Firefly Books—In Full Color
"We rarely have big-name authors," Firefly president Lionel Koffler says proudly. "We focus on big, bold four-color books in the area of practical, science, nature and wildlife. This year we did Insects: Their Natural History and Diversity by Stephen Marshall; it retailed for $95 and sold 7,000 copies. We did 35,000 copies of our new edition of Night Watch,and 16,000 copies of a new large-format book on the early days of the Rolling Stones.
Koffler's explains that Firefly has a "big investment in backlist and continuing to promote it. Almost all of it is four-color and it takes the public a long time to get familiar with it." Koffler says that it is Firefly's attention to quality that attracts authors from other firms. And he not shy about discussing Firefly's investment in its works. "We spend a lot of time on our books. We have several books coming this year that have been in the works for four years. The insect book took five years to produce— 700 pages and a real labor of love—but it sold because it was good quality. We sold a small amount in trade, and did a mailing to entomologist and plant professionals, and we saw loads of special orders through online booksellers. We are just about to go into second printing. It told us that making a better book and promoting it to the right people is what we need to do."
Koffler was quick to point out that one of the biggest challenges to his firm this year was the amount of advertising, or lack thereof, done by big retailers in the U.S. "I used to see ads for big retailers and now they are very lacking. There was just an article last week about the L.A. Times killing their book section and commentary from someone at of the big five or six standalone book reviews about not having a single ad from any publisher anywhere in one of their February issues. That is the biggest threat to book retailing and publishing, the kind of path of laying back. Everyone has a huge investment in the current structure and we need to do more to help it survive."
Firefly believes in promoting through what most publishers would consider nontraditional channels, for example, advertising in Canadian Geographic, because that is where their audience is. And being a producer of niche, expensive books, Firefly requires sizable international markets in order to be successful. Koffler makes no apologies for focusing on markets outside of Canada for the majority of his business: "60% of our sales are in the U.S., 35% in Canada and 5% in Britain." As a publisher doing expensive books, we need a big market to cover our costs; we often have as much as $400,000 to $500,000 invested in a book, so we need big market and long print runs. That's why we publish for the international market."
On the technology front, Firefly looks for improvements and applications that make four-color printing glow on the page. "We use technology to make better books. Now we get photography overnight—no more transparencies. We may not make a book faster, but we put more into them."
Thomas Allen Publishers— "Jim Allen is my secret weapon"
"One of the advantages I have is that our owner, Jim Allen, sells books personally," says Patrick Crean, publisher at Thomas Allen Publishers. "Jim is the consummate salesman, so he interacts directly with Indigo. When you own your own business, what a difference it makes, because all the marbles are on the line."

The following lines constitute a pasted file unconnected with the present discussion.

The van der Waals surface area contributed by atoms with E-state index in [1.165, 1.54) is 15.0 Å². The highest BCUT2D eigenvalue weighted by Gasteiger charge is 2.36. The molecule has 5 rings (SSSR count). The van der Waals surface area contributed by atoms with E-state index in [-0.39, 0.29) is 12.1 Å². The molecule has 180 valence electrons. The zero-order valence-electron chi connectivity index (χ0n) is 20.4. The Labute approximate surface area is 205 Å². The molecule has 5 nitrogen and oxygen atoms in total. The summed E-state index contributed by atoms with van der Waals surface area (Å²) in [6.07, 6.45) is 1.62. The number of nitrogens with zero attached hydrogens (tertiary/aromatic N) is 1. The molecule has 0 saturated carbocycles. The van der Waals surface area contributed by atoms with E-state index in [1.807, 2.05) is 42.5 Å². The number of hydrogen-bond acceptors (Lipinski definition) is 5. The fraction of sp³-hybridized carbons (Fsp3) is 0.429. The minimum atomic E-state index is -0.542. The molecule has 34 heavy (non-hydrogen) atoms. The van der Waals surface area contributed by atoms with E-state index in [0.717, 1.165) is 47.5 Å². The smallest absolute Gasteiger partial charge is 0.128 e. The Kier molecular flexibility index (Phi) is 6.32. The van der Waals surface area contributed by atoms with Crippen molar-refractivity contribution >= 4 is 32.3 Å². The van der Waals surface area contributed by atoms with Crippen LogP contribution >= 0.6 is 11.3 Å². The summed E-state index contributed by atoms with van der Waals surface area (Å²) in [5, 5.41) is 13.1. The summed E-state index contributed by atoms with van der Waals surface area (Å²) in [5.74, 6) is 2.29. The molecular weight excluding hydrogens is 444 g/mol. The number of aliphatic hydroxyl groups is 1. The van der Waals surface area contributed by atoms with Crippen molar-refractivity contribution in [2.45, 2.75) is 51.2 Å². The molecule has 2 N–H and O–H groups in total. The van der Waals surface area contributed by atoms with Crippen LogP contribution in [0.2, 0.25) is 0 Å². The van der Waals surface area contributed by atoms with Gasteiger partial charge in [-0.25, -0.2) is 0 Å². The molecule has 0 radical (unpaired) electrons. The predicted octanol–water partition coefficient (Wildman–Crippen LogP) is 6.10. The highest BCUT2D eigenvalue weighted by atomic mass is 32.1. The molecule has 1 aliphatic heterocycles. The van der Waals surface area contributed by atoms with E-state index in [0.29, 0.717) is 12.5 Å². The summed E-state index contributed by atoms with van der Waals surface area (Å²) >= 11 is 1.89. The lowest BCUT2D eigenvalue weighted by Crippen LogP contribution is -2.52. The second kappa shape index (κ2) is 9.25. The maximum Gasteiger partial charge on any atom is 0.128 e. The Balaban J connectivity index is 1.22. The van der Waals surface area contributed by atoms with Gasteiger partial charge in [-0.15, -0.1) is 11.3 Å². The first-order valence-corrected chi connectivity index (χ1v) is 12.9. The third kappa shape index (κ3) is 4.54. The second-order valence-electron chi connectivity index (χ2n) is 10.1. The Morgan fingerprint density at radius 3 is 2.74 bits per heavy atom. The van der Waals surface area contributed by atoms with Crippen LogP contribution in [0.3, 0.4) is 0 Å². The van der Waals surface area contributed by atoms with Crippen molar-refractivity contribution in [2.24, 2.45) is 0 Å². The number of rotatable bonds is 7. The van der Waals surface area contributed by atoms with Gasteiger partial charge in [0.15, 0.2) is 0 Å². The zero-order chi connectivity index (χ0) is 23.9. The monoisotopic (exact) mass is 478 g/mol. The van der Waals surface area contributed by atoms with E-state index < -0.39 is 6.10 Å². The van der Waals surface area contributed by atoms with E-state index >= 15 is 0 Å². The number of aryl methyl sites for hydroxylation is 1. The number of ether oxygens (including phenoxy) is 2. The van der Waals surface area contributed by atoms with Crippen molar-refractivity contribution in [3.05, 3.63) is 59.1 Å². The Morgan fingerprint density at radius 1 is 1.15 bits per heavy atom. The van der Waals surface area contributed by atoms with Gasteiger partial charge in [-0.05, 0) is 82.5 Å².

As far as Thomas Allen's biggest success's this year, Crean is quick to name a number of Houghton Mifflin titles from their distribution side: Richard Dawkins's God Delusion, The Trouble with Physicsby Lee Smolin and How Doctors Think by Jerome Groopman, as well as homegrown talents such as Caroline Adderson's collection of short stories, Pleased to Meet You, which was longlisted for the 2006 Giller Prize, and a book by Scott Griffin (publisher at House of Anasi), My Heart Is Africa.
When it comes to challenges in the coming year, Crean is very clear: "Reading levels are holding in Canada, so the biggest challenge is getting attention for your book. We work in arguably the most difficult book market in the world. We share a common language with the American and British. It is a game of inches—it's about getting attention."
What separates Thomas Allen Publishers from others in the Canadian market is the size of its list. "Jim and I decided that the imprint will publish 12 to 15, maybe 20 books a year—we are keeping it small to showcase our authors better," says Crean. "I don't have to fill a list. I wanted to create something where an author will have an excellent experience all the way through the process. And this is how we compete against bigger houses as we provide more personalized treatment and they feel they are invested. They feel that this is a house, a home."
When it comes to sales channels, Crean says, "We have always been very big in the gift market. We are a presence at the gift fairs. Our sales force will go to Whitehorse and sell a few copies rather than going out to London and saying this is as far as we are going to venture out to the hinterland. Our guys fan out and leave no stone unturned."
McClelland & Stewart: The Start of a New Century
Ask Doug Pepper, president and publisher of McClelland & Stewart, about the successes of 2006, and you will get an earful: "Last year was our 100th anniversary, and we did an extensive backlist promotion. We have an enviable backlist and it was a way to move up to the front of the store. We made a profit last year, which for a company like this is pretty good. We are looking to triple it or quadruple it this year."